After you’ve been diagnosed with uveal melanoma (also called ocular melanoma), it’s important to take note of your health to watch for signs that the cancer may have spread (metastasized) beyond your eye. Some people are at higher risk of metastatic uveal melanoma than others. There are some clues that could indicate you have an increased risk of metastatic uveal melanoma, including:
- Tumor size. The larger the tumor in your eye, the more likely it is to spread. For every 1 millimeter increase in size, there is a 5% higher risk. The earlier the tumor is found, the smaller it will be, improving your chances of the cancer not spreading.
- Blood supply to the tumor. Tumors that are highly vascularized have a higher likelihood of spreading. That means they have many blood vessels providing the tumor with nutrients.
- An orange pigment overlying the tumor
- Your age at diagnosis. The younger you are when diagnosed, the less likely it is for your cancer to spread.
New research shows that gene mutations and changes in the chromosomes may also predict if your cancer will spread.
Following Up After Cancer Treatment
Once your cancer treatment is finished, you will have follow-up appointments with your oncologist (cancer doctor) or cancer team to make sure the cancer has not returned. They’ll also look to find any spread as early as possible. There is no set plan for follow-up after treatment for uveal melanoma. Oncologists watch their patients according to their own experience and preferences.
Most often, you would come back for blood tests every 6-9 months or so. These blood tests can look for levels of certain substances that may be higher if you have metastatic uveal melanoma. Another blood test, a liver function test, can show if your liver is damaged, which could mean there are tumors in the liver.
Imaging tests are also part of treatment follow-up. Since most metastatic uveal melanoma affects the liver, images may find tumors before any symptoms of liver damage. These tests may be done once or twice a year for up to 5 years, although your oncologist may want you to continue the scans for longer. Tests could include:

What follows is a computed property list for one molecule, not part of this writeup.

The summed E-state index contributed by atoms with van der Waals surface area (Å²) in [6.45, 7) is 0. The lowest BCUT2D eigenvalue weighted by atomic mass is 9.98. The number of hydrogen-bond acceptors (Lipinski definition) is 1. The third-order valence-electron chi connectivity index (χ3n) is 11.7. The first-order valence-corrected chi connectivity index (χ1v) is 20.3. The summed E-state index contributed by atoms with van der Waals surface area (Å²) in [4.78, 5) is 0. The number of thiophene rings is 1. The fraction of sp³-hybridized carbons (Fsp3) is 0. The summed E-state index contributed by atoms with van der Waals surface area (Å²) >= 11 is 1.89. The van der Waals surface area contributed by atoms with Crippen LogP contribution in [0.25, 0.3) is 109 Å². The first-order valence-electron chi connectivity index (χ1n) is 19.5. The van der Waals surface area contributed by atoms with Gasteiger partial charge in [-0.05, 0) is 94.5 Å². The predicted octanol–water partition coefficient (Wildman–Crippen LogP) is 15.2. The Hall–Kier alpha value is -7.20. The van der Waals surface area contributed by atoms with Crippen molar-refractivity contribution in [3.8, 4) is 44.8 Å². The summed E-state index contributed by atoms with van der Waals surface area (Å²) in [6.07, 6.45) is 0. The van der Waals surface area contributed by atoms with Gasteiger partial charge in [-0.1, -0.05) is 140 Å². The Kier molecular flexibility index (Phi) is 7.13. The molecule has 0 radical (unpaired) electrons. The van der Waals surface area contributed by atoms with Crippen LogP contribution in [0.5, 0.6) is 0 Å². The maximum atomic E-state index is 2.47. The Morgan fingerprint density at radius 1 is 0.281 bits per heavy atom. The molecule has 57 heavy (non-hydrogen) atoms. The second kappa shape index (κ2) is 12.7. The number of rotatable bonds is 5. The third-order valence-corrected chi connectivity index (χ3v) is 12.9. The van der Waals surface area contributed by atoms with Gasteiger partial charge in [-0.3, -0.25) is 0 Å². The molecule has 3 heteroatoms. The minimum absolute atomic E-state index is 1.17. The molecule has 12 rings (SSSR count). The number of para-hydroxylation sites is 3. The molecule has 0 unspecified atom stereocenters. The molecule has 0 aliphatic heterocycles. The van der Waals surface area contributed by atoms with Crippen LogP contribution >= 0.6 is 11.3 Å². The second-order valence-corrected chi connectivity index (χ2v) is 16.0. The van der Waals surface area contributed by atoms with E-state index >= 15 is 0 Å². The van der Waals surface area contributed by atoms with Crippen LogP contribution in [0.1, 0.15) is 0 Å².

- CT scan
- PET scan
Ultrasounds can detect masses, but not small ones – those smaller than 10 mm in size. MRIs seem to offer the best results.
If uveal melanoma has spread to the liver, there are usually several masses, not just one or two.
How Is the Spread Diagnosed?
Although the liver is most often the organ affected by uveal melanoma spread, it can also go to the lungs, skin, or bones. If you experience any symptoms that concern you, it could mean your cancer has spread. Your oncologist will send you for other tests.
The most common symptoms that your cancer may have spread to your lung include:
- Coughing up blood
- Being short of breath
- Chest pain
- Having fluid around the lungs
- Not having an appetite
- Losing weight unintentionally
Tests to diagnose lung metastases include:
- Blood tests
- Chest X-ray and other imaging tests
- Mediastinoscopy, a surgical procedure that allows the surgeon to insert a tube to look inside the chest and take tissue samples for biopsies
The most common symptoms of bone metastases include:
- Easily broken bones
- Spine compression, which might lead to:
- Numbness or weakness in legs
- Back pain
- Loss of control of bladder or bowels
- High levels of calcium in the blood, which might cause:
- Sleepiness or sluggishness
- Muscle weakness or aches
- Urinating a lot
- Feeling extremely thirsty and drinking a lot
To diagnose spread to your bones, your oncologist may recommend:
- X-rays and other imaging tests
- Bone scan
And for skin metastases, the usual test is a skin biopsy. How the lesions look can vary quite a bit. Some can be red or pink spots, others flesh-colored. Some are smooth lumps and rough ones. Areas usually affected the:
- Abdomen, trunk, and chest
- Arms and legs
Can Ocular Melanoma Spread Be Predicted?
Since there are not many tests to check for metastatic uveal melanoma, oncologists rely on tests that indicate your risk of the spread.
Biopsies: Although biopsies are not common for eye cancers, your oncologist might want you to have one to check for gene changes that may raise your risk of the cancer spreading. The biopsy results can also guide your doctor to the right targeted drugs if you have those mutations.
There are a few types of biopsies that can be done for eye cancers:
- Fine needle aspiration involves your doctor inserting a very thin needle into your eye to remove a sample of gel-like liquid, the aqueous humor, found between the cornea and the lens. This liquid is sent for testing.
- Fine needle biopsy is similar to aspiration, but the needle is inserted directly into the tumor itself and cells are removed for testing.
- Incisional or excisional biopsies allow a surgeon to cut out part or all of the tumor for testing.
- Liquid biopsies are blood tests done to check for tumor cells in the blood. This type of test is not widely available yet because of the equipment needed. But the American Cancer Society says liquid biopsies can help predict the risk of the cancer coming back.
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American Cancer Society: “Tests for Eye Cancer,” “Lung Metastases,” “Bone Metastases.”
American Osteopathic College of Dermatology: “Metastatic Skin Cancer.”
Anticancer Research: “Serum Markers to Detect Metastatic Uveal Melanoma.”
European Journal of Ophthalmology: “Influence of Age on Prognosis of Young Patients with Uveal Melanoma: A Matched Retrospective Cohort Study.”
Johns Hopkins Medicine: “Mediastinoscopy.”
Indian Journal of Ophthalmology: “Using risk factors for detection and prognostication of uveal melanoma.”
Mayo Clinic: “Bone metastasis.”
Ocular Melanoma Foundation: “Testing & Prognosis.”
Osteopathic Family Physician: “Skin as a site of metastasis.”
StatPearls: “Lung Metastasis.”
Ocular Oncology and Pathology: “Liver Imaging Techniques: Recognition of Uveal Melanoma Metastases.”